Daniel F. Cracchiolo
Dan was born in Detroit in 1929, the second of five children born to Italian immigrant Andrea Cracchiolo and his wife Carmelita. In 1941 their young family moved to a house in Tucson located a few blocks from the University of Arizona, where Dan graduated from law school in 1952. After a clerkship with the Hon. Evo DeConcini of the Arizona Supreme Court, Dan served as a First Lieutenant in the Air Force and worked as a Deputy County Attorney under William Mahoney, who remained his mentor and friend for decades.
Dan then entered private practice and quickly earned renown as one of the most formidable litigators in the state. He was a courtroom titan who was among the last of the great generalists – he handled trials including criminal defense, contract disputes, insurance defense, plaintiff’s personal injury, medical malpractice, legal malpractice, divorce and probate disputes – and he was also a sage advisor on business and real estate matters to a multitude of clients in over 60 years at the Bar, enjoying an active practice until he was nearly 90. Dan was indomitable but at the same time humane, and his natural expression of emotions in the courtroom ranging from anger to sadness to humor set him apart from his more staid peers and bonded him to jurors. This led to success in the courtroom and to professional recognition.
Dan was a proud member of the International Academy of Trial Lawyers, was listed in the Best Lawyers in America in two categories and has been listed in every issue of Southwest Super Lawyers since its inception in 2007. He received an Award of Special Merit from the Arizona State Bar in 2003 and was inducted into the Maricopa County Bar Association Hall of Fame in 2010. He was awarded an honorary Doctorate of Humane Letters by the University of Arizona in 2005 for his service to his alma mater, and the James E. Rogers School of Law at the University of Arizona dedicated the Daniel F. Cracchiolo Law Library in his honor in 2008. Yet through all of these accolades Dan retained his sense of self. He always prided himself on being a self-described “dirty shirt lawyer.”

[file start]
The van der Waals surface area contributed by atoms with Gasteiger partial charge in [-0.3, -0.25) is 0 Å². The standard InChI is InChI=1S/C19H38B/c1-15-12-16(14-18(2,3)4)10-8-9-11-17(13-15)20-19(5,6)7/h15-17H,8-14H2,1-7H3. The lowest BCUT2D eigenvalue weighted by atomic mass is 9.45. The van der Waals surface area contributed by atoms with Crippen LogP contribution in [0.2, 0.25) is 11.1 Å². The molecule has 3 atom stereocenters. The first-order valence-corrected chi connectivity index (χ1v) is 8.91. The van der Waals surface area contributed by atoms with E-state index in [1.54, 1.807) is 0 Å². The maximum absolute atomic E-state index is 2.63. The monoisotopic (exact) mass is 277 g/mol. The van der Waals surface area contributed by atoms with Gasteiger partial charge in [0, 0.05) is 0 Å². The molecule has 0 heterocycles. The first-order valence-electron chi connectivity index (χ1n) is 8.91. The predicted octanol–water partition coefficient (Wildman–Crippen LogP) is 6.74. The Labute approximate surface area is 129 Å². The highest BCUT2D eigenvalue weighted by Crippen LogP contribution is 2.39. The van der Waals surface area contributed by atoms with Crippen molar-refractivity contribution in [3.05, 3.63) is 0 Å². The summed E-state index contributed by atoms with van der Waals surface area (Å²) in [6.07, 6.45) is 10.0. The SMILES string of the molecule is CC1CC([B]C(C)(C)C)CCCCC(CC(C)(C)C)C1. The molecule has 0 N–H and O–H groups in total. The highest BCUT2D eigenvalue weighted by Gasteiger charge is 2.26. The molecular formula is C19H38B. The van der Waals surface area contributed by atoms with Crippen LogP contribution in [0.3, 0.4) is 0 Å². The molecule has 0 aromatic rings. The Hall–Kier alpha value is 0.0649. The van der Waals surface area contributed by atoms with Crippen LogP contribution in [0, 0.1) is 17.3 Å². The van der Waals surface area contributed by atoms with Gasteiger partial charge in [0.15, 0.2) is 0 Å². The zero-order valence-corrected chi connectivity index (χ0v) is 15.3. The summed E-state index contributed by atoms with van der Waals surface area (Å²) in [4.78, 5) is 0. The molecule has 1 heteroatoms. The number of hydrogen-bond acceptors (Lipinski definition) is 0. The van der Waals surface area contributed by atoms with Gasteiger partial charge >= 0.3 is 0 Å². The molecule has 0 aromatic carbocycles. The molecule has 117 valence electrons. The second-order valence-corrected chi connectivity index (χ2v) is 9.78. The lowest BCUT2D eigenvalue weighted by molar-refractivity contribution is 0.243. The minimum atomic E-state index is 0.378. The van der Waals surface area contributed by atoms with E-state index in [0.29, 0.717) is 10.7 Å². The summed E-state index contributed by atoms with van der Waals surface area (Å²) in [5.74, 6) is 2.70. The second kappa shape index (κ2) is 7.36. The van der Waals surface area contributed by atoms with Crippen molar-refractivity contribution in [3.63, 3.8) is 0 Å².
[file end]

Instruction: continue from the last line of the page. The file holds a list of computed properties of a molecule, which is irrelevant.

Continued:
Dan’s proudest professional accomplishment, however, was forming the law firm of Burch & Cracchiolo in 1970 with his lifelong partner, the late Frank Haze Burch. Both Dan and Haze proudly proclaimed that over their many decades as partners and leaders of the firm they never exchanged an angry word. As the firm grew to its present size of over 40 lawyers. Dan trained and mentored generations of young attorneys, many of whom practice in the firm to this day – 14 of the firm’s lawyers have been with Burch & Cracchiolo more than 24 years. Dan valued loyalty above all and would gruffly forgive almost any failing by an attorney who had earned his trust.